Honey in the Management of Infections

Nicholas Namias

Disclosures
In This Article

Necrotizing Soft Tissue Infections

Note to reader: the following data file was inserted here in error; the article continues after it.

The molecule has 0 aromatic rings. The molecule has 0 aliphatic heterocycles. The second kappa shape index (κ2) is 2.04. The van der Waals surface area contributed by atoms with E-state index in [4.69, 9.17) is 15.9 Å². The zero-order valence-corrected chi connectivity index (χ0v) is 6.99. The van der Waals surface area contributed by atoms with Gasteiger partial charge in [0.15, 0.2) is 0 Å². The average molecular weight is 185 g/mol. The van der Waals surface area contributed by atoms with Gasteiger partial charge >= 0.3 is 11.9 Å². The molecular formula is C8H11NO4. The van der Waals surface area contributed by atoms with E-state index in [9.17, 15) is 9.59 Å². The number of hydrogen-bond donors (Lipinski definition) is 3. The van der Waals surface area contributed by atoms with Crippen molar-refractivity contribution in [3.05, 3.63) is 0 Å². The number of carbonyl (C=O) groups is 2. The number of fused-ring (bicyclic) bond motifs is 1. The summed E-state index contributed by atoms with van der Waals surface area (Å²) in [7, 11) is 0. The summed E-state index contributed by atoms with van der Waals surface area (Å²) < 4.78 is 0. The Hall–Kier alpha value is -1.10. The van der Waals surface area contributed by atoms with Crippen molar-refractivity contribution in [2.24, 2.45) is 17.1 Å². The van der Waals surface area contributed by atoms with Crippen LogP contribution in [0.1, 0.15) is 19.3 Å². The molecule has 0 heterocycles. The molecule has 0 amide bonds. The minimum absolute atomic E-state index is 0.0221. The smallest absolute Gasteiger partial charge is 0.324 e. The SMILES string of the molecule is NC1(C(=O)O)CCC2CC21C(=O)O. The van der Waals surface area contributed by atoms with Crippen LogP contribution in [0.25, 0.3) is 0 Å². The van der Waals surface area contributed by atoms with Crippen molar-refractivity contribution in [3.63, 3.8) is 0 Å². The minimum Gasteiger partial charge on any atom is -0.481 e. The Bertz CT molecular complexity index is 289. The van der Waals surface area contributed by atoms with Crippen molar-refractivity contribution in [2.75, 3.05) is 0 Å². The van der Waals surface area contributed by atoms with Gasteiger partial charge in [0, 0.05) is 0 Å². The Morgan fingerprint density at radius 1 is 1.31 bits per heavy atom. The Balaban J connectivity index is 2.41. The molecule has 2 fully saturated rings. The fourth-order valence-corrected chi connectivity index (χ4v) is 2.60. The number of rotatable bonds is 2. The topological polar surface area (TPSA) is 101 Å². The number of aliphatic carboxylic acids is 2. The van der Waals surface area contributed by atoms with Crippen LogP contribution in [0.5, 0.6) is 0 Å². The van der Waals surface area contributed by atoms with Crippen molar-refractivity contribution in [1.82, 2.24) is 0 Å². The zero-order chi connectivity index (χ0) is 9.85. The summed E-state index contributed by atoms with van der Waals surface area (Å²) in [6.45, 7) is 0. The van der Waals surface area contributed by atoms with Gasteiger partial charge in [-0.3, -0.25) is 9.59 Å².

Spencer E. Efem of the University Teaching Hospital in Calabar, Nigeria, has published a series of papers on the antimicrobial and wound healing effects of honey. He first published a series of 59 patients with wounds and nonhealing ulcers, 80% of which had failed to heal with conventional therapy for periods of one month to two years[11]. He showed that wounds which initially cultured positive for a variety of organisms were sterile at one week, and that 58 of the wounds went on to heal rapidly, with separation of eschar, diminished edema, and rapid reepithelialization. His method was to apply 15-30 mL of unprocessed honey to the wound daily, after cleaning the wound with normal saline. One ulcer was due to a mycobacterial infection and did not respond to honey. Although Efem did not provide data to support the following impressions, he described the effects of honey to be "debridement of wounds by a chemical or enzymatic action; absorption of oedema fluids around wounds; inactivation of bacteria; deodorization of offensive wounds; promotion of granulation tissue formation and epithelialization; and improvement of nutrition." Efem noted the low pH (3.6) and hygroscopic (osmotic) effects of honey and their probable role in its antibacterial effect, but he also noted the effect of inhibine, a previously described thermolabile bactericidal substance. As mentioned earlier, hydrogen peroxide is produced by the action of glucose oxidase, and Efem considered the "inhibine" to be hydrogen peroxide, although there is not universal agreement on this[12,13]. In 1993, Efem published his experience with twenty consecutive cases of Fournier's gangrene managed with systemic antibiotics (amoxicillin/clavulanic acid and metronidazole) and topical unprocessed honey[14]. He compared these patients to 21 similar cases managed by other physicians in the same institution, in which the standard approach of surgical debridement and systemic antibiotics was used. The patients treated with honey had their wounds cleaned with saline upon presentation, then dressed with topical unprocessed honey or packed with gauze soaked in honey, with the wounds inspected and the honey reapplied daily after cleansing with normal saline. At seven days after the start of treatment all wounds were swabbed and found to be sterile, after having grown the usual expected mix of organisms recovered by a surface swab upon initial presentation. Although not analyzed statistically, there were more operations and re-operations required in the orthodox group, although the length of stay was shorter, on average, by 0.5 weeks in this group ( Table 1 ). In the group treated with honey, foul odor, edema, and discharge resolved within 1 week of the commencement of therapy, and all necrotic tissues had separated. Efem concluded that honey is superior to standard therapy and that it may revolutionize the treatment of this disease. Later reports from other authors show that some have indeed adopted honey as an adjunct in the treatment of Fournier's gangrene. Hejase et al. reported on a series of 38 patients with Fournier's gangrene, all of whom had surgical debridement and systemic antibiotics followed by topical application of unprocessed honey on gauze pads three times a day, with one death in the series. They provided neither data for the effects of honey nor controls in their series, but presented the cases as a series. They credited honey with local cleansing and improved healing of the wounds[15].

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